Bugged Outside: A Case on Federal Eavesdropping

If true, some accusations coming out of California are quite startling. According to recent motions filed in federal court, some private citizens are accusing federal government agents of bugging areas around the outside of a federal courthouse and using the conversations in criminal cases.

The federal agents in question got permission from the Department of Justice and FBI, but not from any court, to put listening devices in several locations around a courthouse. Allegedly they planted bugs in a planter, a sprinkler box, and vehicles near the courthouse. This recently-revealed practice has lawyers and clients throughout the country wondering what else is being bugged around courthouses.

The problems with doing something like this should be apparent to anyone familiar with legal proceedings. Everyday, lawyers take their clients aside and engage in what they consider to be private conversations about their upcoming cases. Those conversations range from strategy to liability and everything in between. And the question arises that if the feds can do this, can private parties do the same to the feds and their lawyers? Just record them anywhere and anytime in a public space?

Motion and Arguments

A criminal defendant and his legal team are asking the federal court in question to declare that these recordings are against the 4th Amendment to the U.S. Constitution. The 4th Amendment protects U.S. citizens from unreasonable searches and seizures by the government, and they argue that recording these types of conversations outside a courthouse are unreasonable.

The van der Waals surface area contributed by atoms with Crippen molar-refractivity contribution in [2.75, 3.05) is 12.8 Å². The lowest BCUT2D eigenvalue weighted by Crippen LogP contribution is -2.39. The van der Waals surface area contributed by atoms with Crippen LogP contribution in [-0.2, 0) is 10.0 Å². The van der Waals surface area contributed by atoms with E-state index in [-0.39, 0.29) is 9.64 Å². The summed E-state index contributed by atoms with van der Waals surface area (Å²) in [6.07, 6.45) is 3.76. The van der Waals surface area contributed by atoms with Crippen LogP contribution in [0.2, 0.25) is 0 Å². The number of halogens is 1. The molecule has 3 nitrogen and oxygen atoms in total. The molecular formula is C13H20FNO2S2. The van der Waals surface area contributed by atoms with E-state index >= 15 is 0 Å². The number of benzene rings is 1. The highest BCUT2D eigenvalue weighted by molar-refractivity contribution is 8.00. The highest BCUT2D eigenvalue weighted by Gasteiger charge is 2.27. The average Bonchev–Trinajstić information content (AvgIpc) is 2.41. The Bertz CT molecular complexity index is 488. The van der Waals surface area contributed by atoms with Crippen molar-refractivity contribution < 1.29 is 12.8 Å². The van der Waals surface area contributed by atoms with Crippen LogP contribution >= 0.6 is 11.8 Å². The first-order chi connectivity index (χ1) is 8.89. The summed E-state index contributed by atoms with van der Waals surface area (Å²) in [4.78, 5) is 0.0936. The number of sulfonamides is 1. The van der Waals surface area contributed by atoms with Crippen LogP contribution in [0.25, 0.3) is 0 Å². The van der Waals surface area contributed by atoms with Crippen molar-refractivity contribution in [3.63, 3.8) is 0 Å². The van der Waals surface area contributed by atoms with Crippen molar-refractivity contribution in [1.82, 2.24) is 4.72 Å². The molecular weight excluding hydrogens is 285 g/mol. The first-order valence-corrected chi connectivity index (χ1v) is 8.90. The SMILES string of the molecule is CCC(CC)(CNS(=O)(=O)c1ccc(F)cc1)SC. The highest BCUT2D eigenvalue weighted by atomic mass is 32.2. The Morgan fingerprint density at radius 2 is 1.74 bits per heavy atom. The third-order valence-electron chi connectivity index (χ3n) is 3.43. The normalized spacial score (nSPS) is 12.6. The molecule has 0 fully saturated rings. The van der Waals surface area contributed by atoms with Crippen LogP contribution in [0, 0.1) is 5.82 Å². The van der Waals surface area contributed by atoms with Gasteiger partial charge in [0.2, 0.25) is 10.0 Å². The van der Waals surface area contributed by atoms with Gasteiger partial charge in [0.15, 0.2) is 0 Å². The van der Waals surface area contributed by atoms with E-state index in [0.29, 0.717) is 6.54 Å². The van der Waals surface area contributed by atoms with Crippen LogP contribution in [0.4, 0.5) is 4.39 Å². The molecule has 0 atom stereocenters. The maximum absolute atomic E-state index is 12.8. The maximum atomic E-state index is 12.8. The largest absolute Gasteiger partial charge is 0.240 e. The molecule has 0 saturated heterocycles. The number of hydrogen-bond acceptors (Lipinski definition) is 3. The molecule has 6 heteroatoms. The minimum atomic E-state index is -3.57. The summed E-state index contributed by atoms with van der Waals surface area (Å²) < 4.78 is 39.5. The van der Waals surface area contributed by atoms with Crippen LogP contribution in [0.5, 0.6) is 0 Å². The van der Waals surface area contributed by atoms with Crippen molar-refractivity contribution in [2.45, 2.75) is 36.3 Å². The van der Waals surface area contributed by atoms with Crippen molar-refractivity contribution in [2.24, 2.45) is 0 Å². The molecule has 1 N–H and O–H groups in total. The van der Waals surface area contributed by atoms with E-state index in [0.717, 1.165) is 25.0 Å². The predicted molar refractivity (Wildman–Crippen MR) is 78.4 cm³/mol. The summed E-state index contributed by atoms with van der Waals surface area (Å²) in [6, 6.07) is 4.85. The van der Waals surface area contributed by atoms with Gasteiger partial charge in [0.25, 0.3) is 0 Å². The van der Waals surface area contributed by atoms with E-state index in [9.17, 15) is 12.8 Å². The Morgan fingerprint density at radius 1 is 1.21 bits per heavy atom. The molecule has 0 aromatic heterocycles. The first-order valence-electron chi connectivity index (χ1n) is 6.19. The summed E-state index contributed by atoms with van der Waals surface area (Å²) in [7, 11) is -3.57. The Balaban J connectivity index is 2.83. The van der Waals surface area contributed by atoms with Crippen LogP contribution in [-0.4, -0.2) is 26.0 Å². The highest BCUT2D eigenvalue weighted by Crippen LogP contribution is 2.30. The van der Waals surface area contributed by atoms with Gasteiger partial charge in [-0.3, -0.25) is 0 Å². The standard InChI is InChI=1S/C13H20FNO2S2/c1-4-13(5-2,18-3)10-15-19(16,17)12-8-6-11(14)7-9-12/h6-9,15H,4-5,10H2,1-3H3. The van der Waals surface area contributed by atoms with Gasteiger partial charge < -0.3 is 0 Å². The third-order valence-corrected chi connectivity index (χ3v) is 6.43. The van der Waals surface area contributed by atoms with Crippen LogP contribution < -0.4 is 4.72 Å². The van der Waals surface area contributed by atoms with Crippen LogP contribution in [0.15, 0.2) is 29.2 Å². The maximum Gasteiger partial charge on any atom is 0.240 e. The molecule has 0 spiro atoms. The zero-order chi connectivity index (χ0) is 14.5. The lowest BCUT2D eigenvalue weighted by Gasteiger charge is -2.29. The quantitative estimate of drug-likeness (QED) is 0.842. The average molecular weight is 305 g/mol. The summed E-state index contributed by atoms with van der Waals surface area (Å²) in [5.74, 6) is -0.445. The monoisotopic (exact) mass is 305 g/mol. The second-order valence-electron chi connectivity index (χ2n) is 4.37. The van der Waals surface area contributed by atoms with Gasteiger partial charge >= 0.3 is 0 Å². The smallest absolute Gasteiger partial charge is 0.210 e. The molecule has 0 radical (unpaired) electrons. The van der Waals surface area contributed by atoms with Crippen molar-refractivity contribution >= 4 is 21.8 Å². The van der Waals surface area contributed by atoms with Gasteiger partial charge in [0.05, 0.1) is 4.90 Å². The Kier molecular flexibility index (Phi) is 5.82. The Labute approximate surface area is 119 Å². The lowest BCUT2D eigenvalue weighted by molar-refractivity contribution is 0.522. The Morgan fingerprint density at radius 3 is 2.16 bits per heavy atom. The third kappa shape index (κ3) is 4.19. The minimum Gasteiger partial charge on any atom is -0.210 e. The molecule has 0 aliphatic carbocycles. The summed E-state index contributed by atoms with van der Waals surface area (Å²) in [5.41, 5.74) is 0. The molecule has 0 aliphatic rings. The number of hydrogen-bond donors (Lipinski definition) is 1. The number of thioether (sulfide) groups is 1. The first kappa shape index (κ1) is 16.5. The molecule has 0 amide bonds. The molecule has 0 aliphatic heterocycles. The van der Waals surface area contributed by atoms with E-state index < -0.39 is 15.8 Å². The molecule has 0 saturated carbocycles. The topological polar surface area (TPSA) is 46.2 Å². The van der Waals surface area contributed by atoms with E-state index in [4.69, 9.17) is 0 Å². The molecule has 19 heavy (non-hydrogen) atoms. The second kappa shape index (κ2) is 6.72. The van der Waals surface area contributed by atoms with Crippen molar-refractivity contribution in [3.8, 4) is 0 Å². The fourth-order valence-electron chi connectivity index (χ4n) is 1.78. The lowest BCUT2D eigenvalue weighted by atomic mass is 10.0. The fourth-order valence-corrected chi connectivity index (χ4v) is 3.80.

The issue is a novel one and has not really been heard before, and perhaps it will help the court decide that such unprecedented action is not reasonable. If the court decides that this type of clandestine recording is against the 4th Amendment, then the likely result will be that the sound recordings are suppressed and will not be able to be used at trial.

Florida Eavesdropping Laws

Florida has laws that deal with this type of activity. Unless otherwise authorized by law or dual consent of the people involved, it is illegal to record and reveal recorded conversations in Florida. That means that you have to have permission to record what are thought to be private conversations. Not only could you not use such conversations in court, you could face criminal penalties for doing it.

At The Pittman Firm we deal with all types of laws. Knowing about these and other laws that have a potential for impacting a case is what being an experienced and qualified lawyer is all about. While our primary area of practice is personal injury, we know that at any given point in any given case, a number of laws from a number of legal areas could come into play. As a result, you can take comfort in the knowledge that we work tirelessly to study every important area of the law to ensure that your case gets the attention it deserves. If you have been injured in an accident in the Panama City area, contact us. We look forward to giving you a free case evaluation.

See related blog posts: Florida Supreme Court Wrestles With Contempt Issue; Maryland Police Department Takes New Approach to Texting and Driving.

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